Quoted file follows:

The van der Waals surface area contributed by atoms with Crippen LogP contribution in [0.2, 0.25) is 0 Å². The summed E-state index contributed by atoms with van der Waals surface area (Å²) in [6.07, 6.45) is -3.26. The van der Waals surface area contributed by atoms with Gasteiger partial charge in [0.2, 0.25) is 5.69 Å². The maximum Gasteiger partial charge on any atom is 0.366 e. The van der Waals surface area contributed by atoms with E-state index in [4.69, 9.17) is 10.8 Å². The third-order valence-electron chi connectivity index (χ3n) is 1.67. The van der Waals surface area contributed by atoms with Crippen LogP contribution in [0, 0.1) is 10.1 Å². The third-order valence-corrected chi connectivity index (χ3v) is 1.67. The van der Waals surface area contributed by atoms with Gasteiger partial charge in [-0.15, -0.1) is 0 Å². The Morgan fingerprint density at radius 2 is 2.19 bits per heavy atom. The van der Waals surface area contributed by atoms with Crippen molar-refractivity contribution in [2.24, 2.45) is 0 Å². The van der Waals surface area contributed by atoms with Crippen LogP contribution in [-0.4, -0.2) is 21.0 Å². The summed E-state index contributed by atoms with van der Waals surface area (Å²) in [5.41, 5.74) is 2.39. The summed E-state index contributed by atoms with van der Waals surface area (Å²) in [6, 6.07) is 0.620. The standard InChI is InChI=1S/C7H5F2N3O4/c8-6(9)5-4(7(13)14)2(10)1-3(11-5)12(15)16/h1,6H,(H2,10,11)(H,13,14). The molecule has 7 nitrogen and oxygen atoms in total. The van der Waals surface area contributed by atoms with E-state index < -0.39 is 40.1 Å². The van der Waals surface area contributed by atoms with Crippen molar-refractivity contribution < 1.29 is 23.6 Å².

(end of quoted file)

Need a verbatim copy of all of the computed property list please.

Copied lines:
The van der Waals surface area contributed by atoms with Crippen LogP contribution in [0.2, 0.25) is 0 Å². The summed E-state index contributed by atoms with van der Waals surface area (Å²) in [6.07, 6.45) is -3.26. The van der Waals surface area contributed by atoms with Gasteiger partial charge in [0.2, 0.25) is 5.69 Å². The maximum Gasteiger partial charge on any atom is 0.366 e. The van der Waals surface area contributed by atoms with E-state index in [4.69, 9.17) is 10.8 Å². The third-order valence-electron chi connectivity index (χ3n) is 1.67. The van der Waals surface area contributed by atoms with Crippen LogP contribution in [0, 0.1) is 10.1 Å². The third-order valence-corrected chi connectivity index (χ3v) is 1.67. The van der Waals surface area contributed by atoms with Gasteiger partial charge in [-0.15, -0.1) is 0 Å². The Morgan fingerprint density at radius 2 is 2.19 bits per heavy atom. The van der Waals surface area contributed by atoms with Crippen molar-refractivity contribution in [2.24, 2.45) is 0 Å². The van der Waals surface area contributed by atoms with Crippen LogP contribution in [-0.4, -0.2) is 21.0 Å². The summed E-state index contributed by atoms with van der Waals surface area (Å²) in [5.41, 5.74) is 2.39. The summed E-state index contributed by atoms with van der Waals surface area (Å²) in [6, 6.07) is 0.620. The standard InChI is InChI=1S/C7H5F2N3O4/c8-6(9)5-4(7(13)14)2(10)1-3(11-5)12(15)16/h1,6H,(H2,10,11)(H,13,14). The molecule has 7 nitrogen and oxygen atoms in total. The van der Waals surface area contributed by atoms with E-state index < -0.39 is 40.1 Å². The van der Waals surface area contributed by atoms with Crippen molar-refractivity contribution < 1.29 is 23.6 Å².